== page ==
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Kremlin rejects Mueller report, calling it inconclusive, harmful to US-Russia ties

Special Counsel Robert Mueller leaves a meeting with members of the Senate Judiciary Committee in Washington on June 21, 2017. Bloomberg photo by Eric Thayer

MOSCOW - The Kremlin on Friday, April 19, rejected special counsel Robert Mueller III report on his investigation of Russian interference in the 2016 U.S. presidential election, calling it inconclusive in establishing any such meddling and damaging to U.S.-Russian relations.

The report "still does not present any conclusive evidence of alleged interference by the Russian Federation in the electoral process in America," Kremlin spokesman Dmitry Peskov told reporters Friday. "We continue to refuse to accept any such accusation."

A redacted version of the Mueller report, released Thursday, extensively details efforts by the Russian GRU military intelligence service to hack servers at the Democratic National Committee and a campaign waged by the Internet Research Agency to influence American voters ahead of the 2016 contest. The agency is owned by Yevgeniy Prigozhin, an associate of Russian President Vladimir Putin.

"In the form it's been published in, the Mueller report does not contain any new information," Peskov told reporters in Moscow. "Everything in it has already been reported by the media in one way or another." Peskov, who serves as Putin's spokesman, also lamented that the report and the nearly two-year investigation it was based on have harmed U.S.-Russian relations, which have been in steady decline since 2014.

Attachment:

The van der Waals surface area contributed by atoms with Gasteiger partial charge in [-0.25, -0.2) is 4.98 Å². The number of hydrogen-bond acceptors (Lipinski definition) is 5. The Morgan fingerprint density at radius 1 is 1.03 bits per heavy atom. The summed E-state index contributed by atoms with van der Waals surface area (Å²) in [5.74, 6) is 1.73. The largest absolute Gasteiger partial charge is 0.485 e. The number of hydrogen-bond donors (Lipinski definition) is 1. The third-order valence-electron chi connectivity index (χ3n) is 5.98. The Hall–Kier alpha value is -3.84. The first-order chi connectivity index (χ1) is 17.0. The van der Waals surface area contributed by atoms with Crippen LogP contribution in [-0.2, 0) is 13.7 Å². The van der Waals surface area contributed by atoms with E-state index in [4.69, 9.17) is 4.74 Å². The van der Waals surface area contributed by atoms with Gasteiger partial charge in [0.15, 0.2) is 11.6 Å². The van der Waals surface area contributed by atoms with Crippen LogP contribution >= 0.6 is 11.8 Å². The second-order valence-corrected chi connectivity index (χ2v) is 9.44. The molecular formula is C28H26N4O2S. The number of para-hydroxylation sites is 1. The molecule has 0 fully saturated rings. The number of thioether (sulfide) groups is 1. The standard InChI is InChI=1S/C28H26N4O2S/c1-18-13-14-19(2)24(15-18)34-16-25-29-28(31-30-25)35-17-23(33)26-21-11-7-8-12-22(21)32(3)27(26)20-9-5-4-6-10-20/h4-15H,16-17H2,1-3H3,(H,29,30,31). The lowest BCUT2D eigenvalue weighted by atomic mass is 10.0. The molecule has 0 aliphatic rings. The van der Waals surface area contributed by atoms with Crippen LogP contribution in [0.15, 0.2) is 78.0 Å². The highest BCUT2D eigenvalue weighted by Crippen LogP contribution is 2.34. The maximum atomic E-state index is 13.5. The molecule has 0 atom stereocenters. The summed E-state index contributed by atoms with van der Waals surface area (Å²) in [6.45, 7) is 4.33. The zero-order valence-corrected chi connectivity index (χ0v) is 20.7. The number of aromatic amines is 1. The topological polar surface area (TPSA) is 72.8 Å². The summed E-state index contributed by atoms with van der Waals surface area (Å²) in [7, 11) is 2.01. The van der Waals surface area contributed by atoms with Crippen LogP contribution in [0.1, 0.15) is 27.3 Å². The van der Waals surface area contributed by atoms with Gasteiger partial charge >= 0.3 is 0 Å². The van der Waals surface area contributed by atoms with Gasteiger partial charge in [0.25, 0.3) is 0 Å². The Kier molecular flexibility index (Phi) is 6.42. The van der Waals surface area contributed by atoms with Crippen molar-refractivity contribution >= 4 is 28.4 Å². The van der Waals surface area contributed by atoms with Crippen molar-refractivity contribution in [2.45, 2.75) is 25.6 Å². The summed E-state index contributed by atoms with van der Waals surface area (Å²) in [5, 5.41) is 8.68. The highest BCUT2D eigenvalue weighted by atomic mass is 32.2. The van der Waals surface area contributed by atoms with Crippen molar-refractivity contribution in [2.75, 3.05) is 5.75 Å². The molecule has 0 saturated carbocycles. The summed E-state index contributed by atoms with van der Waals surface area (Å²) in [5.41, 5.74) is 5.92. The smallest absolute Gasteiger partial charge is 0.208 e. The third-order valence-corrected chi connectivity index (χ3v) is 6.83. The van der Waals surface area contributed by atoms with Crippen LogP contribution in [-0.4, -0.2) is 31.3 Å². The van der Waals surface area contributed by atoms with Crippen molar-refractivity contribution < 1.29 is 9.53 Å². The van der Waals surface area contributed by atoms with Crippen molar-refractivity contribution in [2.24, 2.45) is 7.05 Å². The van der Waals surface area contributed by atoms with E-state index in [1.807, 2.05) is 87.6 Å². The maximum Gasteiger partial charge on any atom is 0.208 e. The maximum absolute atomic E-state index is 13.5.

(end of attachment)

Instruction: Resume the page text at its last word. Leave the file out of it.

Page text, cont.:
When asked about several Russian businessmen who feature in the Mueller report, Peskov said they had briefed Putin on their activities and contacts in the United States.

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"They reported the most important [contacts] and probably didn't mention other, less important ones," he said. "It isn't presidential level."

The businessmen in question are Petr Aven, Sergei Gorkov and Kirill Dmitriev. Peskov said their activities were normal for international business executives. However, the Mueller report also states that, frustrated with the difficulties of reaching out to the Trump team after the real estate mogul and reality TV star was elected in November 2016, Putin appealed to leading Russian businessmen to seek out contacts.

Related:

Here's what we know about some of the most high-profile Russian businessmen mentioned in the Mueller report.

1. Petr Aven

Aven is chairman of the Board of Directors of the Alfa Bank Group, Russia's largest private-sector bank. Before the fall of the Soviet Union, Aven worked a short, two-year stint in the Foreign Ministry as a foreign trade expert. He has been on the board of Alfa Group since 1994. He was added to the U.S. sanctions list in 2017.

According to the investigation, Aven "attempted outreach to the Presidential Transition Team in connection with anticipated post-election sanctions."

Aven told investigators that he is "one of approximately 50 wealthy Russian businessmen who regularly meet with Putin in the Kremlin" and that "he met on a quarterly basis with Putin, including in the fourth quarter (Q4) of 2016, shortly after the U.S. presidential election," the report says.